Date of Degree
PhD (Doctor of Philosophy)
Psychological and Quantitative Foundations
The current literature suggests an increasing need for mental health services for school-age children (U.S. Department of Health and Human Services, 1999; Friedman, Katz-Levey, Manderschied, and Sondhiemer 1996; Costello, Mustillo, Erkanli, Keeler, and Angold, 2003; Kataoka, Zhang, and Wells 2002 and Kessler, Berglund, Demier, Jin, Merkangas, and Walters, 2005). Research indicates that the schools may be the ideal place for children to receive such services. Studies have found that school psychologists do spend some of their time providing counseling, however the time spent on these services is significantly limited (Curtis et al, 1999; Bramlett et al 2002; Yates 2003; and Villarin,2005; and Curtis et al, 2008). While other studies have examined the provision of individual and group counseling by school psychologists, they have not provided operational definitions of what constitutes mental health services. Moreover, a review of mental health services provided by school psychologists has not been conducted since the reauthorization of IDEA in 2004, which may have impacted the amount of time school psychologists have to provide various services in schools. The purpose of this study was to examine if school psychologists currently provide mental health services. In addition this study examined if school psychologists perceived providing mental health services as their role, and their level of satisfaction with their current role and function. A sample of 118 of 1,000 school psychologists from the National Association of School Psychologists (NASP) listserv completed the survey. The results indicated that, the majority (83.3%) of school psychologists reported being satisfied with their current role and function. The majority (75.2%) of school psychologists also perceived the provision of mental health services as part of their role. While the majority of school psychologists indicated that they provided mental health service, the amount of time dedicated to the provision of services was less than 10% of time per week. The most frequent barriers to providing mental health services were limited time, and the need for additional training. The most frequent barriers for provision of services, by participants not currently providing services were employer policies and procedures and limited time. Determinates of provision of mental health services included training, and employment in areas using Non-categorical classification. Overall, the participants indicated that they did not see any significant changes in the provision of mental health services they provide, since the reauthorization of IDEA in 2004.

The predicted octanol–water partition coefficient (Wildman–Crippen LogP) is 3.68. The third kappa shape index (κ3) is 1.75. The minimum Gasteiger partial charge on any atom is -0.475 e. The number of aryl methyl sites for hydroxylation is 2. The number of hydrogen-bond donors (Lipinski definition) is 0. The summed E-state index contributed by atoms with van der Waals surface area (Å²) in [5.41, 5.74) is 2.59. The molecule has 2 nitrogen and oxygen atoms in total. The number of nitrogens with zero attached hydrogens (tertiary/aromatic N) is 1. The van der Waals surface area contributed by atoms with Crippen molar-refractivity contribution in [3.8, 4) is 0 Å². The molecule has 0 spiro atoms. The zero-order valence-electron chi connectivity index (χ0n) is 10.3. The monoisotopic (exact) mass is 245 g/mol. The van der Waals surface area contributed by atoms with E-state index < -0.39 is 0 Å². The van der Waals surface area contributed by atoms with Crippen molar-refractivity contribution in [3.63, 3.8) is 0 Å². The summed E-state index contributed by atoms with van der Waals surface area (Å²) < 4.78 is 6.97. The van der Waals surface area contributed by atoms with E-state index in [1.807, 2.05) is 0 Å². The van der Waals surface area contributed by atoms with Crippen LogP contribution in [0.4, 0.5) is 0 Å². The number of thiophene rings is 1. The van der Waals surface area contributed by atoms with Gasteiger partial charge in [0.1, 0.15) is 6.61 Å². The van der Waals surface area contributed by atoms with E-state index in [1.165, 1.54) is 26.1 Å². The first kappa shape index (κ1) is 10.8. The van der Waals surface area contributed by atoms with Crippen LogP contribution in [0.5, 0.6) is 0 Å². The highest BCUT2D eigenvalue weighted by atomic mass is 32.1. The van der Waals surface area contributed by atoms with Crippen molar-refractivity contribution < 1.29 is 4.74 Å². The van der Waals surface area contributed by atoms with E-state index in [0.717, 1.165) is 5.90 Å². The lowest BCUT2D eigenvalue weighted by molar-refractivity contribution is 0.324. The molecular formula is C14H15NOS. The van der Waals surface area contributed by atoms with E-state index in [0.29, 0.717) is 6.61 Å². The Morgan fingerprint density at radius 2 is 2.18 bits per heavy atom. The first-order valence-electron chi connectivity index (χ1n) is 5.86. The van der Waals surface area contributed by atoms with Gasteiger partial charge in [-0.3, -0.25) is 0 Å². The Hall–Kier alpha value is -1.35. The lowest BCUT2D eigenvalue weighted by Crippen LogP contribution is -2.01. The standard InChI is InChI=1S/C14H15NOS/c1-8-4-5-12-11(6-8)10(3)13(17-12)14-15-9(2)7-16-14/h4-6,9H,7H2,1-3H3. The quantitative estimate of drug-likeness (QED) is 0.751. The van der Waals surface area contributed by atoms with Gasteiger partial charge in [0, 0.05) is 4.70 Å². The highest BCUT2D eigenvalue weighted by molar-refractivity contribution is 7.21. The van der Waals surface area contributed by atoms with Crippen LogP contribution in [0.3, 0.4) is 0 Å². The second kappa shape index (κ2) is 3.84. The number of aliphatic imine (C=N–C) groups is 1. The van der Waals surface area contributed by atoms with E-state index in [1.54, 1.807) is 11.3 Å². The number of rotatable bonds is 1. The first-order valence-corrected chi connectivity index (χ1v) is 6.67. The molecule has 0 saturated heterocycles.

Mental Health, School Psychologists
Copyright 2010 Dana Miller